On a trip out to Hillsdale, I passed a diner along and made a mental note, ‘Oh, I can stop by and grab lunch at that trendy new/old diner’. I was thinking the West Taghkanic Diner. TrixiesList.com writer, Aaron Boisvert, wrote a review back in October. I wanted the pancakes, which I am STILL craving!
I was wrong. On my way out to Hillsdale, on Route 23, I passed the Martindale Chief Diner! Not the West Taghkanic Diner on 82.
The diners look similar – and there’s a reason. Reading the back of the menu of the Martindale Chief Diner, I learned that there are (were) actually FOUR diners, along the Taconic, all similar and built by the same company.
“The concept of The Great American Diner began as a simple lunch wagon created by Walter Scott in 1872, who served hot meals to late shift workers in Providence, Rhode Island.
The industry of building diners as prefabricated restaurants with counter for others to operate started in Worcester, Massachusetts. A decade later, eventually, northern New Jersey became the diner building epicenter and produced most of the stainless steel beauties still found on America’s roadsides.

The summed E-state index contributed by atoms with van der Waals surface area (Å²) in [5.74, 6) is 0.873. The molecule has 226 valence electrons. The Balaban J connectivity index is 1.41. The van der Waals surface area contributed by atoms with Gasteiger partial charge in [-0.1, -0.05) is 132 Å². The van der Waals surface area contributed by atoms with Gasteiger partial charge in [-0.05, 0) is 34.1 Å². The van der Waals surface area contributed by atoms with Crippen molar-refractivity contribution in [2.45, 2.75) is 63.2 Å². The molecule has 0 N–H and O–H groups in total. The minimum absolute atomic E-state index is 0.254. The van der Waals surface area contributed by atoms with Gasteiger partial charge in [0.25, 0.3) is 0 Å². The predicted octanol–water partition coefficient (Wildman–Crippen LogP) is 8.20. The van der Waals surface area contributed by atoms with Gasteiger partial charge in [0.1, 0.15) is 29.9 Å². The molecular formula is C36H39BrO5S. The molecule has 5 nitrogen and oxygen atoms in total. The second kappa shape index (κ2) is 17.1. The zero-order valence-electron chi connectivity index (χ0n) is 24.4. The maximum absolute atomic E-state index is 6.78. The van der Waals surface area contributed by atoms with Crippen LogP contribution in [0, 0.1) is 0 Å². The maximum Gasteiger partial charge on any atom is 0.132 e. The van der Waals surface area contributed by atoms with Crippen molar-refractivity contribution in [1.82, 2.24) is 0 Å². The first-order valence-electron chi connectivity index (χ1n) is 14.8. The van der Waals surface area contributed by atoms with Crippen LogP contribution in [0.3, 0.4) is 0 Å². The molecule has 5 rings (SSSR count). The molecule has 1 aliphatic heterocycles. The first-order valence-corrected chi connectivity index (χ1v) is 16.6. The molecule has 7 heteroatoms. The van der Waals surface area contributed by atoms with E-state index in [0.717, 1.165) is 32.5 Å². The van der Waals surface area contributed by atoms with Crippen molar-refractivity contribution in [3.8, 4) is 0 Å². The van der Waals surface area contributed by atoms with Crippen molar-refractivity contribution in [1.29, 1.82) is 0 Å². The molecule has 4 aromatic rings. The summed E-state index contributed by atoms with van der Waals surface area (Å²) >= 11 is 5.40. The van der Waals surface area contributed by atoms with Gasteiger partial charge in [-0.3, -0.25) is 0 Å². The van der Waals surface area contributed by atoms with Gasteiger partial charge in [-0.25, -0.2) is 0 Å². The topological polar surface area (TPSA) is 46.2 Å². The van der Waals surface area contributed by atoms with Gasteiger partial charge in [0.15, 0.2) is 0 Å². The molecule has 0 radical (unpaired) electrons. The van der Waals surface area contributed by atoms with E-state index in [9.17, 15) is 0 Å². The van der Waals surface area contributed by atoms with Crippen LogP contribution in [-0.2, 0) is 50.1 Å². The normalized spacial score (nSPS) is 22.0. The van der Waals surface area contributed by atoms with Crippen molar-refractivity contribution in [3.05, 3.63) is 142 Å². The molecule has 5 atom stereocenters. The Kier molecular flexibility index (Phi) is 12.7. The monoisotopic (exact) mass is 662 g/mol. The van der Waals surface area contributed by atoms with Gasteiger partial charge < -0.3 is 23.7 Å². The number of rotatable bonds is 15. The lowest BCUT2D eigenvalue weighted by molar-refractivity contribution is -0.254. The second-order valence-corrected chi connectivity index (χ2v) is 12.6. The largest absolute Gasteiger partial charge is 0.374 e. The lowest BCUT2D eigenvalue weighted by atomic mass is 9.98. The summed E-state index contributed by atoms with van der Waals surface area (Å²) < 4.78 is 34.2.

The Chief Martindale Diner Silk City Diner was built by Paterson Vehicle Co. of Paterson, NJ in 1958. It is the second of four former Cheif Taghkanic Diner all owned and operated by Bert Cons and installed along successive exits along the Taconic Parkway. The first and third also remain on the parkway, while the fourth was moved to New Lebanon, New York and was remodeled in 1992.”
The things that you learn reading the back of a diner menu! Who knew?
Clean and classic, the Martindale Chief Diner offers you classic diner food. Since it’s Lent, I ordered the fish.
Next time, on your way out to Hillsdale, try the Martindale Chief Diner – just to keep these old-school (albeit politically incorrect) diners around. Made in northern New Jersey, where else?
My next trip is out to New Lebanon…of course!